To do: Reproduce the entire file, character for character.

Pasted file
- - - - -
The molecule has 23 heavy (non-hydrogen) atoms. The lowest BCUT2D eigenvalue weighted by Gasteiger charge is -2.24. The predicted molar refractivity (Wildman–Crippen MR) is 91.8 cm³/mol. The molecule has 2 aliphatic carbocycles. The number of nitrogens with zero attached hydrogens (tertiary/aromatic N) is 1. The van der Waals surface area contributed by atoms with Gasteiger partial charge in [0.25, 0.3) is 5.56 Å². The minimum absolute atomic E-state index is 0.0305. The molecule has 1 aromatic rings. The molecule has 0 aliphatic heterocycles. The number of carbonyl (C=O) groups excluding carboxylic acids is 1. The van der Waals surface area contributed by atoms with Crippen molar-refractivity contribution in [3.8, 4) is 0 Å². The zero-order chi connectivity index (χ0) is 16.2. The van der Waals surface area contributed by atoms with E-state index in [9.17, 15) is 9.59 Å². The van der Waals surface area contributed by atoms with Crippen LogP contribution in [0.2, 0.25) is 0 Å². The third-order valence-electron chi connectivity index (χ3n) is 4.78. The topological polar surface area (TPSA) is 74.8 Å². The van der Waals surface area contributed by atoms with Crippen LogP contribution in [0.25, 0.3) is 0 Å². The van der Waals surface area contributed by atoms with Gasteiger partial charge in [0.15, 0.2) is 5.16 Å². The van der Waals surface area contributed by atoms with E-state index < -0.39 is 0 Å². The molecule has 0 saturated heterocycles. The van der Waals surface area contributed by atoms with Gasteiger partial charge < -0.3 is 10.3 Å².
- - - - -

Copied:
The molecule has 23 heavy (non-hydrogen) atoms. The lowest BCUT2D eigenvalue weighted by Gasteiger charge is -2.24. The predicted molar refractivity (Wildman–Crippen MR) is 91.8 cm³/mol. The molecule has 2 aliphatic carbocycles. The number of nitrogens with zero attached hydrogens (tertiary/aromatic N) is 1. The van der Waals surface area contributed by atoms with Gasteiger partial charge in [0.25, 0.3) is 5.56 Å². The minimum absolute atomic E-state index is 0.0305. The molecule has 1 aromatic rings. The molecule has 0 aliphatic heterocycles. The number of carbonyl (C=O) groups excluding carboxylic acids is 1. The van der Waals surface area contributed by atoms with Crippen molar-refractivity contribution in [3.8, 4) is 0 Å². The zero-order chi connectivity index (χ0) is 16.2. The van der Waals surface area contributed by atoms with E-state index in [9.17, 15) is 9.59 Å². The van der Waals surface area contributed by atoms with Crippen LogP contribution in [0.2, 0.25) is 0 Å². The third-order valence-electron chi connectivity index (χ3n) is 4.78. The topological polar surface area (TPSA) is 74.8 Å². The van der Waals surface area contributed by atoms with Crippen LogP contribution in [0.25, 0.3) is 0 Å². The van der Waals surface area contributed by atoms with Gasteiger partial charge in [0.15, 0.2) is 5.16 Å². The van der Waals surface area contributed by atoms with E-state index < -0.39 is 0 Å². The molecule has 0 saturated heterocycles. The van der Waals surface area contributed by atoms with Gasteiger partial charge < -0.3 is 10.3 Å².